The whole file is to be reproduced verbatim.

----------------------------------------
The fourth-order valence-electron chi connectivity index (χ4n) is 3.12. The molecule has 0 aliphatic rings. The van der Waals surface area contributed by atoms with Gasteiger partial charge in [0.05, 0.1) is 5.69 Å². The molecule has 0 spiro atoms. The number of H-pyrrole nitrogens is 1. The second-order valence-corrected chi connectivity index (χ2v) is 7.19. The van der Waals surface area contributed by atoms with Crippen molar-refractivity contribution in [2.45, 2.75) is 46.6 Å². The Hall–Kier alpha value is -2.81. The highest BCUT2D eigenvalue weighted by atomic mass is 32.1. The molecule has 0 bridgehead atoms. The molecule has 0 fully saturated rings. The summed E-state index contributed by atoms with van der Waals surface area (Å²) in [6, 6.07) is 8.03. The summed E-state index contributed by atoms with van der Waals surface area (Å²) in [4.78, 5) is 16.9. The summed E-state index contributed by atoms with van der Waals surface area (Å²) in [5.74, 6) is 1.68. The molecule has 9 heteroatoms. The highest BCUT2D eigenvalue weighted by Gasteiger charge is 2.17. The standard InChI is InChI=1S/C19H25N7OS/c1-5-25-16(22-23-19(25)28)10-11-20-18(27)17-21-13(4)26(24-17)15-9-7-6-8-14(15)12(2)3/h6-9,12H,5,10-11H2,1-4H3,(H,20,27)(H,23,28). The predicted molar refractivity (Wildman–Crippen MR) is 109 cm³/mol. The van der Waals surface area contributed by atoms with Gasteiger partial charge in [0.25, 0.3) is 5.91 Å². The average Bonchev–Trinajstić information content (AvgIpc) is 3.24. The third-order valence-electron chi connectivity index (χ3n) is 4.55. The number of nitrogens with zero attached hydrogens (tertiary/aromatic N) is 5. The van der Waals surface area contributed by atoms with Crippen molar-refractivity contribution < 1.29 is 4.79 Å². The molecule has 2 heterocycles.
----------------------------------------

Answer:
The fourth-order valence-electron chi connectivity index (χ4n) is 3.12. The molecule has 0 aliphatic rings. The van der Waals surface area contributed by atoms with Gasteiger partial charge in [0.05, 0.1) is 5.69 Å². The molecule has 0 spiro atoms. The number of H-pyrrole nitrogens is 1. The second-order valence-corrected chi connectivity index (χ2v) is 7.19. The van der Waals surface area contributed by atoms with Crippen molar-refractivity contribution in [2.45, 2.75) is 46.6 Å². The Hall–Kier alpha value is -2.81. The highest BCUT2D eigenvalue weighted by atomic mass is 32.1. The molecule has 0 bridgehead atoms. The molecule has 0 fully saturated rings. The summed E-state index contributed by atoms with van der Waals surface area (Å²) in [6, 6.07) is 8.03. The summed E-state index contributed by atoms with van der Waals surface area (Å²) in [4.78, 5) is 16.9. The summed E-state index contributed by atoms with van der Waals surface area (Å²) in [5.74, 6) is 1.68. The molecule has 9 heteroatoms. The highest BCUT2D eigenvalue weighted by Gasteiger charge is 2.17. The standard InChI is InChI=1S/C19H25N7OS/c1-5-25-16(22-23-19(25)28)10-11-20-18(27)17-21-13(4)26(24-17)15-9-7-6-8-14(15)12(2)3/h6-9,12H,5,10-11H2,1-4H3,(H,20,27)(H,23,28). The predicted molar refractivity (Wildman–Crippen MR) is 109 cm³/mol. The van der Waals surface area contributed by atoms with Gasteiger partial charge in [0.25, 0.3) is 5.91 Å². The average Bonchev–Trinajstić information content (AvgIpc) is 3.24. The third-order valence-electron chi connectivity index (χ3n) is 4.55. The number of nitrogens with zero attached hydrogens (tertiary/aromatic N) is 5. The van der Waals surface area contributed by atoms with Crippen molar-refractivity contribution < 1.29 is 4.79 Å². The molecule has 2 heterocycles.